Expat food guide for Bangalore
Bangalore has a wide range of eating options, from simple establishments serving local cuisine to speciality restaurants featuring international fare. You can eat a whole meal for as little as Rs. 50, or an appetizer for as much as Rs. 1000. Much depends on what you are looking for, but Bangalore has something to offer every palate.
Surprisingly, the hardest thing to find (in all its range and subtleties) is local Kannadiga cuisine, simply because most restaurants serve a limited range of dishes. You are more likely to come across some of the finer local dishes at someone’s home than you are in a restaurant. What is easily available, however, is the traditional South Indian breakfast, served at many eateries across the city. Dosas (savoury pancakes made of rice and lentil flour), idlis (steamed rice cakes), vadas (savoury doughnuts) and upma (a spicy semolina dish) make for a quintessentially Bangalorean breakfast.
Also readily available are ‘Thali Meals’ which are lunchtime meal platters intended as a hearty working lunch, containing a range of curries, rice and vegetables. Mango rice, tamarind rice and lemon rice may form part of the offering.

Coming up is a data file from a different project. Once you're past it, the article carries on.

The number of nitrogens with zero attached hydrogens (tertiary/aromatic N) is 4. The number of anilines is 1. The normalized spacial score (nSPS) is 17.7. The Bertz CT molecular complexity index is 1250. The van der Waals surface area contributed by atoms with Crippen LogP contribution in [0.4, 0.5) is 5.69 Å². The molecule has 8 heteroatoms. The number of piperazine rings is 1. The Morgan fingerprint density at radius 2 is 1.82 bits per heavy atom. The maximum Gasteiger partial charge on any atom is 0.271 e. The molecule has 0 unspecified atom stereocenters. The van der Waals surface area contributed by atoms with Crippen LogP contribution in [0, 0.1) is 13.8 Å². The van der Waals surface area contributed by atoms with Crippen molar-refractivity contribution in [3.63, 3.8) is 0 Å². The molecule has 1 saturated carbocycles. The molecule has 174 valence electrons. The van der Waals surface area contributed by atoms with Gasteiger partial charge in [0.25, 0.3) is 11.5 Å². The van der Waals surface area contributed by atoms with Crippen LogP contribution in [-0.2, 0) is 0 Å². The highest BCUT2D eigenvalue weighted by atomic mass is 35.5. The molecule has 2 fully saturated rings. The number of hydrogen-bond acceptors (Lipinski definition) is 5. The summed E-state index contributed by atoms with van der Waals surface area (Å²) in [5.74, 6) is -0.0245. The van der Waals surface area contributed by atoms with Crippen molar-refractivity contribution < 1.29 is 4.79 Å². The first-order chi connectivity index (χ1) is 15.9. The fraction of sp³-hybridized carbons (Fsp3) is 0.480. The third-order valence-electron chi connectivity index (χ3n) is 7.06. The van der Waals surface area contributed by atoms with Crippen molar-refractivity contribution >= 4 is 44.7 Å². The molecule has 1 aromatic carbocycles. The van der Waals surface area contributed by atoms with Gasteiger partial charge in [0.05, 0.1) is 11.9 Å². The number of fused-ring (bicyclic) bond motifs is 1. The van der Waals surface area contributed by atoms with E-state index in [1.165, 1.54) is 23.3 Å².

There are also many options for trying out cuisines from other parts of India, from Andhra Pradesh to Bengal and of course, the ubiquitous Punjabi food. Keep in mind that the Indian palate is much more used to spicy food, and most dishes tend to be piquant, so venture slowly at first!
In general, street food should be avoided in Bangalore because of the health and sanitary risks involved. Look instead for clean restaurants with a high turnover of clientele, or go by recommendations, as it’s often hard to tell the quality of food as an outsider.
In terms of international cuisine, there are a slew of new restaurants in Bangalore offering South-east Asian, Chinese, Lebanese, Italian, Japanese and mixed Continental fare. Most of the better (five stars) hotels in the city have more than one restaurant offering international and Indian fare as well.
The marketplaces have a staggering variety of tropical vegetables and fruits, so for those who like to experiment with cooking, there are a lot of discoveries to be made, and many new supermarket chains and larger grocery stores have a good stock of more ‘international’ vegetables like bell peppers, zucchini, asparagus and broccoli and a small range of cheeses and bread.
All in all, there is enough culinary variety in Bangalore to sustain and entertain most tastes.